CD of the Week: Makarski and Jarrett explore Bach sonatas
When violinist Michelle Makarski approached her friend, the pianist Keith Jarrett about playing some Johann Sebastian Bach sonatas, recording those works wasn’t necessarily in their initial plans. In a recent interview with KBIA, Makarski explained that she and Jarrett set out to enjoy each other’s company through playing some favorite Baroque works. The result of that rekindled friendship is the new ECM release of Johann Sebastian Bach’s Six Sonatas for Violin and Piano.
We did all of our playing at Keith’s home in a rural area of New Jersey in his home studio where he has his piano and also his beautiful harpsichord and other instruments that he plays. Very quiet. Completely isolated. He’s designed it so that he can play whenever he wants to. It was a completely enjoyable process.
The friendly process of making music together went well, so Makarski eventually asked Jarrett about his interest in recording the Bach works. At first, Jarrett was reluctant. The NEA Jazz Master was busy with his own recordings, concerts of improvised music and related side projects. The practice sessions went well and Jarrett was eventually sold on the idea of recording their collaboration. Jarrett has recorded classical work before for both piano and harpsichord. Makarski, a graduate of the Interlochen arts Academy and the University of Michigan, was busy at the time teaching masters violin classes using the Alexander Technique.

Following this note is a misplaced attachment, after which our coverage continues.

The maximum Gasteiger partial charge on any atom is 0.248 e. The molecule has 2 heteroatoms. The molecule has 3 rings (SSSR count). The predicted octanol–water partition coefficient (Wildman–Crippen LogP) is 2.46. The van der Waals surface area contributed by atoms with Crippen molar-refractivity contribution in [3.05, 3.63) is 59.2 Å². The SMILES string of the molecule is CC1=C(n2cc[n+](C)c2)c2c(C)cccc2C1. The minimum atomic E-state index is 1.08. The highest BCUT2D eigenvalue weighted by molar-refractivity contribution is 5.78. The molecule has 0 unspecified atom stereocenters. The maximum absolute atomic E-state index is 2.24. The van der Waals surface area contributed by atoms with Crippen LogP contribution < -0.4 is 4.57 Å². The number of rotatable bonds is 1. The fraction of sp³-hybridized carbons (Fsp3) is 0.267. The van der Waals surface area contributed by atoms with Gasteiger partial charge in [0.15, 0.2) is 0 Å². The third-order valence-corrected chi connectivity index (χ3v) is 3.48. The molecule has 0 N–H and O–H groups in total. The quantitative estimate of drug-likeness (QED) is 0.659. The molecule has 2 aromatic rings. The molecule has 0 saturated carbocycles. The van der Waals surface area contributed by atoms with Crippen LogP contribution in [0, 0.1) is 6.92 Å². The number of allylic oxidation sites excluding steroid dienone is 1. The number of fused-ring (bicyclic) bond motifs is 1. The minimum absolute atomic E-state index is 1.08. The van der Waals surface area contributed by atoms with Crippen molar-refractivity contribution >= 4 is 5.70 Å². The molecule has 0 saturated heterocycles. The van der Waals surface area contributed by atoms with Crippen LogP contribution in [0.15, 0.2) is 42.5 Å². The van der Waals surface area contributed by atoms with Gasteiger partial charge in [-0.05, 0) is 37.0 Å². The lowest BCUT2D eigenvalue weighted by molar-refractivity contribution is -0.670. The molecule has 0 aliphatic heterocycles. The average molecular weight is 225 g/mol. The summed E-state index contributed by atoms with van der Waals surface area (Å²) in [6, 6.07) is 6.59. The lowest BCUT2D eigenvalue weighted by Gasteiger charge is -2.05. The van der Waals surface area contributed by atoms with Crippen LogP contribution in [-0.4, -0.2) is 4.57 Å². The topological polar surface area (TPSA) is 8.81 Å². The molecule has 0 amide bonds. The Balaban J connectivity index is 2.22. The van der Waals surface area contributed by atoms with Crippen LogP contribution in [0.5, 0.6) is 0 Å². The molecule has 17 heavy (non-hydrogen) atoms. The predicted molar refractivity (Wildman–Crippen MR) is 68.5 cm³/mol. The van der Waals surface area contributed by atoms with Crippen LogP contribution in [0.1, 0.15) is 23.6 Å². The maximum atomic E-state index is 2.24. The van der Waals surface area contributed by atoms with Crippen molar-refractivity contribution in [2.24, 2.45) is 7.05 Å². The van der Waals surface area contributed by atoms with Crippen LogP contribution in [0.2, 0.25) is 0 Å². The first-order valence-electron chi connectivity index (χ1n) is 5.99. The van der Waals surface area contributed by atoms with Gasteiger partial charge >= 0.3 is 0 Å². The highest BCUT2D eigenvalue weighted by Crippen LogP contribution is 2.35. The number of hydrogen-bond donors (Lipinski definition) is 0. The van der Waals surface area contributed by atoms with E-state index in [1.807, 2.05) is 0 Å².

For this recording session, the duo met in a historic Manhattan venue and were treated to the ECM production process. The German label under founder and producer Manfred Eicher has long been known for creating sound settings that honor a performer’s instrumentation.
We recorded at the American Academy of Arts and Letters, a beautiful building in Harlem in New York on the west side by the Hudson River. The American Academy of Arts and Letters is a society, which is a little like the French academie. You are nominated to it, elected to it. Artists - architects, composers, writers - are elected to this and it is a great, great honor. This is the place where they meet in a ceremonial [performance] each year... For a long time it has been a very, very distinguished recording venue.
Makarski explained that the process of recording with Jarrett and for ECM was unique:
These are not hyper-engineered recordings. They aren’t tweaked for every note being adjusted for sound and hyper-edited. The head of ECM Manfred Eicher has an aesthetic of sound environment that you are playing in as well as much performance aesthetic as possible. [Keith and I] really didn’t set out to do this as a recording project. We just started doing this when we renewed our friendship for the love of playing this music together.
In addition, Keith had not been playing or recording classical recording for the past 15 years... He was not interested in a studio recording... We played and did a few takes of each thing and did not listen to playbacks at all. We had a lot of trust, a lot of risk involved and grace in going through the process.
Bach penned these six sonatas in the late 1710s and early 1720s. Writing on AllMusic.com, Blair Johnson notes that these “sonatas for violin and harpsichord are among Bach's most famous chamber pieces ...[and] the first of these sonatas, BWV 1014 in B minor, is in fact history's very first modern duo sonata.”
Taken as a whole, this sextet of recordings encompasses an amazing range of emotion. Six Sonatas for Violin and Piano is KBIA’s featured CD of the week for November 25 through 29.
Listen for selections from the release weekdays on KBIA.